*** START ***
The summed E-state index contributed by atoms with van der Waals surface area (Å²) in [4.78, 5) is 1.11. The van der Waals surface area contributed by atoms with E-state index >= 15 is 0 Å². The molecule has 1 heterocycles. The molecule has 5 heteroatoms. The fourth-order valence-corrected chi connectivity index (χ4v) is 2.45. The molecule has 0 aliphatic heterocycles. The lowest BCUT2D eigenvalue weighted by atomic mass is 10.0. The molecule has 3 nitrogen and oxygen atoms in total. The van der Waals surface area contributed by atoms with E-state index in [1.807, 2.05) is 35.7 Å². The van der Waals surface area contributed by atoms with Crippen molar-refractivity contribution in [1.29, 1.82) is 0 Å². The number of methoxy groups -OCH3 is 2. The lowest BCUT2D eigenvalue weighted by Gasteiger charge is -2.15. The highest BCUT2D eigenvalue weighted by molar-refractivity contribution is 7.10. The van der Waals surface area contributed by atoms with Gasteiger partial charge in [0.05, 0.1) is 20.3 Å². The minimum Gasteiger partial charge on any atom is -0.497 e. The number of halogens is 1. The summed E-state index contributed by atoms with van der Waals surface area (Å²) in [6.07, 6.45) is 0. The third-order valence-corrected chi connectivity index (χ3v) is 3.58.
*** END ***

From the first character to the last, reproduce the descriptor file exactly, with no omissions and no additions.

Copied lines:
The summed E-state index contributed by atoms with van der Waals surface area (Å²) in [4.78, 5) is 1.11. The van der Waals surface area contributed by atoms with E-state index >= 15 is 0 Å². The molecule has 1 heterocycles. The molecule has 5 heteroatoms. The fourth-order valence-corrected chi connectivity index (χ4v) is 2.45. The molecule has 0 aliphatic heterocycles. The lowest BCUT2D eigenvalue weighted by atomic mass is 10.0. The molecule has 3 nitrogen and oxygen atoms in total. The van der Waals surface area contributed by atoms with E-state index in [1.807, 2.05) is 35.7 Å². The van der Waals surface area contributed by atoms with Crippen molar-refractivity contribution in [1.29, 1.82) is 0 Å². The number of methoxy groups -OCH3 is 2. The lowest BCUT2D eigenvalue weighted by Gasteiger charge is -2.15. The highest BCUT2D eigenvalue weighted by molar-refractivity contribution is 7.10. The van der Waals surface area contributed by atoms with Gasteiger partial charge in [0.05, 0.1) is 20.3 Å². The minimum Gasteiger partial charge on any atom is -0.497 e. The number of halogens is 1. The summed E-state index contributed by atoms with van der Waals surface area (Å²) in [6.07, 6.45) is 0. The third-order valence-corrected chi connectivity index (χ3v) is 3.58.